Self-compassion is practicing kindness and understanding towards yourself, especially during difficult times like the loss of a loved one. It involves developing a healthier relationship with yourself and being more forgiving and supportive. Just as you would treat a friend who is suffering with kindness, understanding, and care, that is how to embrace self-compassion.
The season has changed and emotions are soaring. The days in our hemisphere are getting shorter, the air is getting cooler (hopefully for us Floridians), and those holiday plans are sneaking up on us. It is time to acknowledge the change and make space for both the joy and the sadness.
It’s that most wonderful time of the year, and then sometimes it isn’t. The first and second holidays after the loss of a loved one are extremely difficult. No cheery songs exist on the radio wishing for a fast-forward button to January, but that is the true feeling of so many who struggle. Learning to be kind and gentle with yourself and your expectations is important in the healing process.
If you are like me, you may want to run away from it all. I did that for a few years in anticipation of the holidays and the sadness that comes with missing someone. Planning something different to do for holidays and anniversaries helped me hold off slipping into a deep depression at the time. And you need to do what you need to do to function and survive through that period.
But I’ve learned something in the 8 years since Mike died.
It is OK for sadness to exist with joy.
In fact, I still have moments of sadness over memories of Mike. Now that my sons are older, I have grief over no longer having little kids at home to shop for and create that magical Christmas. Tears fill my eyes when I think of my mom’s Shalimar-scented hugs with her colorful holiday scarves and jingling costume jewelry. I even miss the way my dad reminded me of Santa Claus as he was always bigger than life itself. The memories are nice but they can bring a feeling of sadness as well.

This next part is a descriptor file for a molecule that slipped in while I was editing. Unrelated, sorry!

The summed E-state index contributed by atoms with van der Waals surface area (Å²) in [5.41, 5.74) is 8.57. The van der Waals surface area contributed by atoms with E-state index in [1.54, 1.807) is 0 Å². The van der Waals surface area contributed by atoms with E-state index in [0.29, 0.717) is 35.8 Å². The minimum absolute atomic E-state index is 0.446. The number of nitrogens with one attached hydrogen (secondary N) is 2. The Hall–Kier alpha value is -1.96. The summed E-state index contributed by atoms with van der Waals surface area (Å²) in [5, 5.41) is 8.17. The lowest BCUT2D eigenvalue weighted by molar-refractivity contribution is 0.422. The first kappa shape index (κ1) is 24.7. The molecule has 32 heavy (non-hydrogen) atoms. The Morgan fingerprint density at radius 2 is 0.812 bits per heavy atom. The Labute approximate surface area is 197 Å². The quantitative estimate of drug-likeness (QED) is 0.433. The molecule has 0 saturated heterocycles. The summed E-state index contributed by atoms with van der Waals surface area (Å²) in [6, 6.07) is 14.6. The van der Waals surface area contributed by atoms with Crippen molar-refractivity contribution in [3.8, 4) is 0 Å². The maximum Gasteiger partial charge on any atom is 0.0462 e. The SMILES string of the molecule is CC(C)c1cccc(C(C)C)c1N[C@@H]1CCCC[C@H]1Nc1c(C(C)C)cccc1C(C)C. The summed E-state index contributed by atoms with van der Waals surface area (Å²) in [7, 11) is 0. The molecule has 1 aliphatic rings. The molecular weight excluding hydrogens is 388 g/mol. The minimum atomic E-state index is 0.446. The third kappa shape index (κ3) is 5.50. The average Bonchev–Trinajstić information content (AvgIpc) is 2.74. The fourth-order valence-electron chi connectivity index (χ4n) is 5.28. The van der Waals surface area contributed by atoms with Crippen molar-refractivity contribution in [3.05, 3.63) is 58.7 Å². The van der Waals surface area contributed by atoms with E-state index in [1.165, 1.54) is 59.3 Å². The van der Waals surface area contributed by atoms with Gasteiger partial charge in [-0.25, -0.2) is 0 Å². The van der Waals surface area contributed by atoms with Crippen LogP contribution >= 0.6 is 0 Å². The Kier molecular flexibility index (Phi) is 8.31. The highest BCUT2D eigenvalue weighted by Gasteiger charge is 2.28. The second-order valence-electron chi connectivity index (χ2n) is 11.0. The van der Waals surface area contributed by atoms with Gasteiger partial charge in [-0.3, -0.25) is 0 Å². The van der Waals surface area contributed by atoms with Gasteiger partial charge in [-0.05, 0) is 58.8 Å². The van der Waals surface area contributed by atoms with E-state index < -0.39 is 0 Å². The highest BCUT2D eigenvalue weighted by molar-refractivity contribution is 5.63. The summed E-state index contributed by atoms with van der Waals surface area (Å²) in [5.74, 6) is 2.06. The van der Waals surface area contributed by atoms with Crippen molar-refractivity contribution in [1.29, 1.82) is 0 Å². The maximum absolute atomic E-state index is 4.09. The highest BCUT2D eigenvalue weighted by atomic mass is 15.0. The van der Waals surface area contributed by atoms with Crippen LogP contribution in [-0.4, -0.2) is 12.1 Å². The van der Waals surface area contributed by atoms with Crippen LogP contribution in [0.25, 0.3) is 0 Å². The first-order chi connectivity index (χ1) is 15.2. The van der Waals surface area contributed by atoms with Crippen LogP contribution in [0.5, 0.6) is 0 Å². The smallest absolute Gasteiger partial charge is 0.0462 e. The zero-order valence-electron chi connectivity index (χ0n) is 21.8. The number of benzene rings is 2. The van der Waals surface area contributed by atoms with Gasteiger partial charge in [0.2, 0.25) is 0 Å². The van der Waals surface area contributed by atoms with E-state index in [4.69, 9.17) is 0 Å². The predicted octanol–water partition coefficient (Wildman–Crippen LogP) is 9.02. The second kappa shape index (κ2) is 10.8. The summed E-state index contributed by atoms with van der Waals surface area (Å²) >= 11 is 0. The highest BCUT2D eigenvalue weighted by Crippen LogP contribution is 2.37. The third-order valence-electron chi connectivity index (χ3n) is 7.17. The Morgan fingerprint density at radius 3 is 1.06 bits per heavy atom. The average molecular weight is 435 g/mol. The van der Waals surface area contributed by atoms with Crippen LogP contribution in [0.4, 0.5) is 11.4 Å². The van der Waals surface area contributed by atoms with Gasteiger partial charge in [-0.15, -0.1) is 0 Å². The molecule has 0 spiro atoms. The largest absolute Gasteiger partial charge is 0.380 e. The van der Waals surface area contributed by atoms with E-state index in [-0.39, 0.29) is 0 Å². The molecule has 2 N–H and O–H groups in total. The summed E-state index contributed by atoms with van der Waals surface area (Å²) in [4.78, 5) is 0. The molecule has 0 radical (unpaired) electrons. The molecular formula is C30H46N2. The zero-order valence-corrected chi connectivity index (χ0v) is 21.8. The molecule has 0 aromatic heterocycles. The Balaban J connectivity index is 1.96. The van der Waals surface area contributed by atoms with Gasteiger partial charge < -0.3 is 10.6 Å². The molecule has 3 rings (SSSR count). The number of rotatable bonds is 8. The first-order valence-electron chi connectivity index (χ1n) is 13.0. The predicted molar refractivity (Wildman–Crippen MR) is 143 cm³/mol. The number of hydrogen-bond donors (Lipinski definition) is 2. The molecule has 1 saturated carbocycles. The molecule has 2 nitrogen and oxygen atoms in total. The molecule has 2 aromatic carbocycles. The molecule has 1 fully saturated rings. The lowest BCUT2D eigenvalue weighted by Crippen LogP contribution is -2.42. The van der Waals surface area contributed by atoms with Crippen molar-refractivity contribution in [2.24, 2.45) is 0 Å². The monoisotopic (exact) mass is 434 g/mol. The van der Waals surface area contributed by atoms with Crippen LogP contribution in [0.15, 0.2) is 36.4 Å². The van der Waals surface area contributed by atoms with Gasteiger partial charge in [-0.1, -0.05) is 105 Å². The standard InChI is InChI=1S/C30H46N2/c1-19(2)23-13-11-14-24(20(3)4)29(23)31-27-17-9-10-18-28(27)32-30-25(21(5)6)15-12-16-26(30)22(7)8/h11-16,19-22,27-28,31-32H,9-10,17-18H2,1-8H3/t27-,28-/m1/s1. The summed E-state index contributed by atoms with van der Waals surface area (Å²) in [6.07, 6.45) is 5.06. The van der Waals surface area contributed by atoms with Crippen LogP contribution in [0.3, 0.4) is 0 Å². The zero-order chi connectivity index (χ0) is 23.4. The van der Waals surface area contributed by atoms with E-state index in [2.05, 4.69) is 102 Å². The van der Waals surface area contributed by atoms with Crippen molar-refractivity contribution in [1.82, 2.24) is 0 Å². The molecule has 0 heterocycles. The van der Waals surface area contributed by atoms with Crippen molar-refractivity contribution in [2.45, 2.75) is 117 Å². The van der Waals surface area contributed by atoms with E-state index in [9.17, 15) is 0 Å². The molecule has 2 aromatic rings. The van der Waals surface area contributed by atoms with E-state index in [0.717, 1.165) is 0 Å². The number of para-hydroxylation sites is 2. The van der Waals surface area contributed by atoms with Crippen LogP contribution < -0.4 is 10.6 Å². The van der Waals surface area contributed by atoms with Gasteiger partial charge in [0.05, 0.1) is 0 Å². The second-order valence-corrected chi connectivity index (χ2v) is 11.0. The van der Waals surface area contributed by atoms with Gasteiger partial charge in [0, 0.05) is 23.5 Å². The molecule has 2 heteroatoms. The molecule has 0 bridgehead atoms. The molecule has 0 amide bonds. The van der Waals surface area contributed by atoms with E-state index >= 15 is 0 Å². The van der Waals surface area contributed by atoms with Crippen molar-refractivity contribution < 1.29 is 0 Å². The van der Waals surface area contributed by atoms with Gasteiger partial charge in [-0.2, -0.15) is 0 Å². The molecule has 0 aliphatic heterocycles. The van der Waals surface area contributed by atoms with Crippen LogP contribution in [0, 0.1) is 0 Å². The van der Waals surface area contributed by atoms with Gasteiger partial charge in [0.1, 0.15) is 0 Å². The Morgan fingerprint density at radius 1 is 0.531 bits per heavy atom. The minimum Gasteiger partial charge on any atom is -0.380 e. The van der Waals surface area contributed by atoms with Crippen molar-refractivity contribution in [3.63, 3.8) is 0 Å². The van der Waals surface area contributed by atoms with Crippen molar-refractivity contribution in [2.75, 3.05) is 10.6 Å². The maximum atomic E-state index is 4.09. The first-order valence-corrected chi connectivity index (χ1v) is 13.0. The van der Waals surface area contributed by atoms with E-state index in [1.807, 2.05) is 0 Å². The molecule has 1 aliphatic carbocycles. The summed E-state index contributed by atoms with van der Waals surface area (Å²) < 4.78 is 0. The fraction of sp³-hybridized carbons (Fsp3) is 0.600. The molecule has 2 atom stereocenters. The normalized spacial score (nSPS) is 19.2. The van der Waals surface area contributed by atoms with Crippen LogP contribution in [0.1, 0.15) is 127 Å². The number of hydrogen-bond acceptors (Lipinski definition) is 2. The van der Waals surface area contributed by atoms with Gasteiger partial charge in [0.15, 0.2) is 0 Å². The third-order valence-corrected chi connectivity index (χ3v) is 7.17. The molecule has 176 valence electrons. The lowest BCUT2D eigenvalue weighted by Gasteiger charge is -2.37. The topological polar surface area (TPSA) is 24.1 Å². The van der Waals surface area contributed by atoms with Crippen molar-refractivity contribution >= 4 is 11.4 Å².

And that does happen, but life goes on, and finding moments of holiday joy may be different now, but still good.
I’m leaning in to being more present in my life. I think, just like anything else, being present takes practice. I’m attempting to practice daily meditation and yoga as a way to improve my attention, however I tend to lack consistency. In conversations with others, I am trying to be a better listener. Listening to podcasts that offer guidance like “Calling on Your Awakened Heart” by Tara Brach helps set the intention toward mindful living.
Appreciating the outdoors during my daily walks with the dog or on my own keeps me grounded. I appreciate the sights and sounds of the changing season. Last winter, I loved admiring all the different holiday wreaths and decorations in my Florida neighborhood and smiling over the bedazzled golf carts. We even decorated our golf cart in the Frozen theme for a community golf cart parade that raised money for needy families. It’s important to not be so busy that you miss out on all the efforts we make to brighten the season.
I am aware of aging more these days.
Turning sixty this year has made me feel like I am in the middle of the see-saw of life. I spent all those years climbing up and trying to get balance. I kept slipping but didn’t give up hope that I could get there.
Now I am in the middle and the other side tempts me to slip up. I want to have fun and enjoy my well-earned retirement. I like eating and drinking whatever I want, despite wanting to lose weight. I like playing pickleball and skipping my yoga workouts, despite knowing my balance and flexibility are suffering.
I signed up for a wellness program with Michelle and Keith from Onefitwidow this past summer. I was motivated, and they provided lots of information during the Rise Up program. I learned how important lifting weights was for our bodies post menopause and that of course limiting alcohol consumption is necessary for good health and losing those extra pounds. I know if I don’t make my health and fitness a priority now, it won’t be long before I start slipping down the other side of that teeter-totter.
I can’t stop thinking about my dad who died at 61. His diagnosis of lung cancer as a lifetime non-smoker still haunts and confounds me. How could that happen?
Yesterday I played pickleball with Mary who is 81 years old. She scolded me that I needed to call my shots as she sprung after the ball. “OK,” I replied as I tried to focus on that yellow plastic ball with holes. I’m amazed at the age of some of the good players in my community.
I’m getting better at hitting the ball and have made some friends who play with me almost every day. We are all improving our skills and staying healthy with exercise, right? So why did one of my new friends have a sudden massive heart attack last week and die? He seemed so fit and healthy.
It makes me think about my mom who passed at 79. She had a fall on her way to the mailbox and was never quite the same. Why can some people be so active in their eighties and others die so young?
Having experienced great loss, you do understand that we don’t know when our time here will be over. Life is too short to feel bad about yourself.